Breach of duty

  • Created by: ElleW88
  • Created on: 10-12-19 18:35
View mindmap
  • Standard of Care and breach of duty.
    • The standard of Care is generally that expected of the reasonable person in those circumstances
      • Blyth v Birmingham Waterworks 1856
      • what is reasonable is an objective test. Dependant on case facts
        • Glasgow Corporation v Muir 1943
          • reasonable man is presumed to be free from over-apprehension and from over confidence.
        • Risk and foreseeability
          • The ordinarily careful man does not take precautions against every foreseeable risk but merely against those which are reasonably likely to happen
          • Where the danger only materialises very rarely, the reasnobale man may ignore it , if he has a good reason to do so
            • Bolton v Stone 1951
            • Miller v Jackson 1977
          • But NOT where there is no counterbalancing justification for running the risk
            • Wagon Mound No2
          • Assessing the level of risk
            • Haley v L.E.B 1964
          • Where the harm risked is greater for the individual plaintiff
            • Paris v Stepney B.C
          • Balancing the risk against the cost and difficulty of avoiding it
            • Latimer v A.E.C 1953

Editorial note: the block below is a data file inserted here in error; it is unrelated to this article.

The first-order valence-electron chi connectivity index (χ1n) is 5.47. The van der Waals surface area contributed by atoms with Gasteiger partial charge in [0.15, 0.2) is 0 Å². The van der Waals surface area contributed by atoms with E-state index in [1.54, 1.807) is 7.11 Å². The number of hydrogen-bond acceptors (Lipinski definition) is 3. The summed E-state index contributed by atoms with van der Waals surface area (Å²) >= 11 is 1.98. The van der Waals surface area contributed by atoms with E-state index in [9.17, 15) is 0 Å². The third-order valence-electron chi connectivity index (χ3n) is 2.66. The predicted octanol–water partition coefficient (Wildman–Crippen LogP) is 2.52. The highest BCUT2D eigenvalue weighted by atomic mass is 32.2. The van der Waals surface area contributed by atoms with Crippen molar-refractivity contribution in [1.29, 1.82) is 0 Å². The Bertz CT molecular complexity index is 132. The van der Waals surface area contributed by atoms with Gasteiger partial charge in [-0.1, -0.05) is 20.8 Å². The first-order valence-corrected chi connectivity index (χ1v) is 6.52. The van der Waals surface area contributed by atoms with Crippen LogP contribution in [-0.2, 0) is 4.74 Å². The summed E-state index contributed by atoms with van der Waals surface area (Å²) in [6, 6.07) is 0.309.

• Circumstances where a different standard of reasonableness applies
      • Special Skills
        • Doctors live up to the standard of the reasonable Doctor
          • Whitehouse v Jordan 1981
          • There maybe differences of professional opinion, but a doctor is not negligent if he conforms to the view of a substantial body of medical opinion
            • Phillips v Whiteley Ltd 1938
          • The same task maybe 'reasonably performed to different standards, depending on the type of person undertaking it.
            • Roe v Ministry of Health 1954
          • Professional or special standards will change with time, and increase with growing levels of specialist knowledge.
            • Nettleship v Weston 1971
      • Children
        • Are judged by the standard of the reasonable child of that age and experience. This standard is objective, and rises with the age of the child.
          • Higher duty of care owed when dealing with children
            • McHale v Watson 1966
            • Williams v Humphrey 1975
      • Physical disabilities
        • Should a person who has become totally incapacitated be required to meet any standard of care?
          • Roberts v Ramsbottom
            • Ram drove his car into Rob, injuring her daughter and ruining her car.
              • Previous to this he had a mini stroke and caused an accident. He wasn't aware of this stroke. He had no reason to expect he had a stroke, thus no reason to not drive.
                • He argued not his fault, his standard of care had not been breach. Objective view. Did not have a complete lack of control, thus was liable.


No comments have yet been made

Similar Law resources:

See all Law resources »See all Tort resources »